New Mutants (2019-) #15 by Vita Ayala

New Mutants (2019-) #15New Mutants (2019-) #15 by Vita Ayala
My rating: 5 of 5 stars

Two issues into Vita Ayala and Rod Reis’s run and I’m definitely sold on this book.

The struggle with any modern New Mutants book is whether it should focus on the original team, who are far from “new” at this point, or a group of young mutants who aren’t the New Mutants but are both new and mutants. What this book has done is strike the perfect balance, casting the original New Mutants in the role of mentors and teachers of a new generation of mutants on Krakoa.

However, all is not well in this mutant Garden of Eden, as the Council is refusing to resurrect Rahne Sinclair’s deceased son, the child she had with the Asgardian wolf god, Hrimhari. Of course this begs the question: Why? They cite a lack of evidence that he’s actually dead. Might he still be alive somewhere? After all, he is half immortal god, so…it’s a definite possibility.

But, more worrying than that is the presence of Amahl Farouk, aka The Shadow King, on Krakoa. Are the Council aware of his presence? Or is he there secretly? Either way, he seems to have taken upon himself to provide additional mentorship to a small group of young mutants, encouraging them to sue the Crucible not to restore powers lost on M Day, but to restore their physical appearance to what it was before they lost control of their powers when they manifested and irreversibly “disfigured” themselves.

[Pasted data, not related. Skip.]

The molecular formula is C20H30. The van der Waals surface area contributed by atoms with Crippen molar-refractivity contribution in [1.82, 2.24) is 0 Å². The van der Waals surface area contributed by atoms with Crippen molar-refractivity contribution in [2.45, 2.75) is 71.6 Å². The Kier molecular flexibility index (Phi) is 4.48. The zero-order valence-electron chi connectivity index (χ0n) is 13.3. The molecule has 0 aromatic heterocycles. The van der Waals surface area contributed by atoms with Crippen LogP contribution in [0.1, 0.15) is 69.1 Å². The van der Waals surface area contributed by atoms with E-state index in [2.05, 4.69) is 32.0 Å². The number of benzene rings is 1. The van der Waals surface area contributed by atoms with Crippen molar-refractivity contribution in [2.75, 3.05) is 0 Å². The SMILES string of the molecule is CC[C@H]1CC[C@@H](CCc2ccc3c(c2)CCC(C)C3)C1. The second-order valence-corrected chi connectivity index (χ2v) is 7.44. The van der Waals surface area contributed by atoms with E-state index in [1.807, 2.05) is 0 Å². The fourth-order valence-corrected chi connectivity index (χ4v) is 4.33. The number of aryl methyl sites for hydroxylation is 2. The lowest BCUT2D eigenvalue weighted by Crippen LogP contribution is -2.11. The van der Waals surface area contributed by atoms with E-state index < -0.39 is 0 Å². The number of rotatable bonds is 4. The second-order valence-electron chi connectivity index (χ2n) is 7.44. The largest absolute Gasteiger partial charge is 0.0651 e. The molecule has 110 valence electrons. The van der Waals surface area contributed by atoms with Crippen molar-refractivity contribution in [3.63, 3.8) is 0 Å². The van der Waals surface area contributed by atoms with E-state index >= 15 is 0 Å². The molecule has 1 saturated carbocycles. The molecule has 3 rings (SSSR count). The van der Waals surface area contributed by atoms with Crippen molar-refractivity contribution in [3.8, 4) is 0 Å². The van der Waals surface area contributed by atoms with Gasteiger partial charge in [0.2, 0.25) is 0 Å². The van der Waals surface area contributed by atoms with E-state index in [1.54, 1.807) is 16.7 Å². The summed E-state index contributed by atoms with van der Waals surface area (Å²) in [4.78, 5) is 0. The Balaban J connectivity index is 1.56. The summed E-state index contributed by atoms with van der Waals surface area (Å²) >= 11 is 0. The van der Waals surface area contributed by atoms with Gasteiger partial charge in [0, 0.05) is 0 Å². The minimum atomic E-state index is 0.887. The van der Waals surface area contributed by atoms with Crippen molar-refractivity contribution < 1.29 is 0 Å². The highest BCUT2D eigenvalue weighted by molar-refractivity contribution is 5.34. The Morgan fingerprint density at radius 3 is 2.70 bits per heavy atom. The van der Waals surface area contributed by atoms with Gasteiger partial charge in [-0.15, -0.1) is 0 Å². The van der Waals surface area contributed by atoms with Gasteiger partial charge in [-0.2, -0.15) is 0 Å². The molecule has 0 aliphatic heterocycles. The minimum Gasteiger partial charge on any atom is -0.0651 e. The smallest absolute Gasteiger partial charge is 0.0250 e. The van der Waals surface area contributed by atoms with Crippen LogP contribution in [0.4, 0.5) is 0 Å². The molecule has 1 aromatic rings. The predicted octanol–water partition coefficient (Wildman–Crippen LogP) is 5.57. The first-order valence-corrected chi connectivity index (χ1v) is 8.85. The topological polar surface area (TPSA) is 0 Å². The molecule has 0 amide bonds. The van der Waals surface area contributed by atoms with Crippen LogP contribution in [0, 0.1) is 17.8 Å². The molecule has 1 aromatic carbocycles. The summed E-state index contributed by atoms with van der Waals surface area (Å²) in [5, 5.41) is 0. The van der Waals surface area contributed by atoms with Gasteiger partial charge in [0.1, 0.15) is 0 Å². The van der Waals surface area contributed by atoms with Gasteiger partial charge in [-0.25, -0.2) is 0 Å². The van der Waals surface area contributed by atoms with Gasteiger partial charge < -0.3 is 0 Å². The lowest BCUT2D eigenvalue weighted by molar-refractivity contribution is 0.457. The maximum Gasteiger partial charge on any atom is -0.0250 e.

I love how Ayala is thinking about how the processes developed in Krakoan society would affect these young mutants and present them with both opportunities and challenges, and to also expose some of the inherent weaknesses in those systems. It’s interesting and creative work and I’m very much looking forward to seeing where it’s all heading.

Rod Reis’s artwork compliments the story perfectly, evoking Bill Sienkiewicz’s ground breaking work on the title during the eighties without outright aping it. At times it’s highly impressionistic, which may be jarring to some who are more used to overly detailed and crosshatched artwork, but I personally find it very refreshing.

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